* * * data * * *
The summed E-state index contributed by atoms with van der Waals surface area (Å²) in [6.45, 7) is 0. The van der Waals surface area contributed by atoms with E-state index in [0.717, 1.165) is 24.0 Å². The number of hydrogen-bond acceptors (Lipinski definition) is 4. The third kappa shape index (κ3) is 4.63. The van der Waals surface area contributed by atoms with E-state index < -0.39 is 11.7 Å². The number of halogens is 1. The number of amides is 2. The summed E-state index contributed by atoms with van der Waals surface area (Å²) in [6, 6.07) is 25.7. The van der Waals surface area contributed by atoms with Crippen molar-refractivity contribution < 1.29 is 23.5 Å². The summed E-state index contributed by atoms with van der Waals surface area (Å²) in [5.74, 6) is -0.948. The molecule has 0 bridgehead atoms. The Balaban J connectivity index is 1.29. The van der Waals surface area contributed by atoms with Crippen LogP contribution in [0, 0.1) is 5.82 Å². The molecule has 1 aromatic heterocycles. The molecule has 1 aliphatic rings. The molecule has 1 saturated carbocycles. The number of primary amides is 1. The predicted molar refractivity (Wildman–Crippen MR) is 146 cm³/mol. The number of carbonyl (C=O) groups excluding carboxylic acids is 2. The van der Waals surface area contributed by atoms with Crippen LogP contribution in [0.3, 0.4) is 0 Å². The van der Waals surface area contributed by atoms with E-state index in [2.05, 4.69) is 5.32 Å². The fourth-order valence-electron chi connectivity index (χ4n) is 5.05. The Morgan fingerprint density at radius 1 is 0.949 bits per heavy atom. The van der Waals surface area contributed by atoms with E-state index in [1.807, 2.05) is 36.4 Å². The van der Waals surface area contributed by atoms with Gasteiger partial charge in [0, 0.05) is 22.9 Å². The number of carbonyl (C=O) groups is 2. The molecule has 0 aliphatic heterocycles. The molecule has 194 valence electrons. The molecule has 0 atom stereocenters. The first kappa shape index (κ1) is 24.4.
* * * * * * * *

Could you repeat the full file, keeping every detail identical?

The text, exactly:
The summed E-state index contributed by atoms with van der Waals surface area (Å²) in [6.45, 7) is 0. The van der Waals surface area contributed by atoms with E-state index in [0.717, 1.165) is 24.0 Å². The number of hydrogen-bond acceptors (Lipinski definition) is 4. The third kappa shape index (κ3) is 4.63. The van der Waals surface area contributed by atoms with E-state index < -0.39 is 11.7 Å². The number of halogens is 1. The number of amides is 2. The summed E-state index contributed by atoms with van der Waals surface area (Å²) in [6, 6.07) is 25.7. The van der Waals surface area contributed by atoms with Crippen molar-refractivity contribution < 1.29 is 23.5 Å². The summed E-state index contributed by atoms with van der Waals surface area (Å²) in [5.74, 6) is -0.948. The molecule has 0 bridgehead atoms. The Balaban J connectivity index is 1.29. The van der Waals surface area contributed by atoms with Crippen LogP contribution in [0, 0.1) is 5.82 Å². The molecule has 1 aromatic heterocycles. The molecule has 1 aliphatic rings. The molecule has 1 saturated carbocycles. The number of primary amides is 1. The predicted molar refractivity (Wildman–Crippen MR) is 146 cm³/mol. The number of carbonyl (C=O) groups excluding carboxylic acids is 2. The van der Waals surface area contributed by atoms with Crippen LogP contribution in [0.3, 0.4) is 0 Å². The van der Waals surface area contributed by atoms with E-state index in [2.05, 4.69) is 5.32 Å². The fourth-order valence-electron chi connectivity index (χ4n) is 5.05. The Morgan fingerprint density at radius 1 is 0.949 bits per heavy atom. The van der Waals surface area contributed by atoms with E-state index in [1.807, 2.05) is 36.4 Å². The van der Waals surface area contributed by atoms with Gasteiger partial charge in [0, 0.05) is 22.9 Å². The number of carbonyl (C=O) groups is 2. The molecule has 0 aliphatic heterocycles. The molecule has 194 valence electrons. The molecule has 0 atom stereocenters. The first kappa shape index (κ1) is 24.4.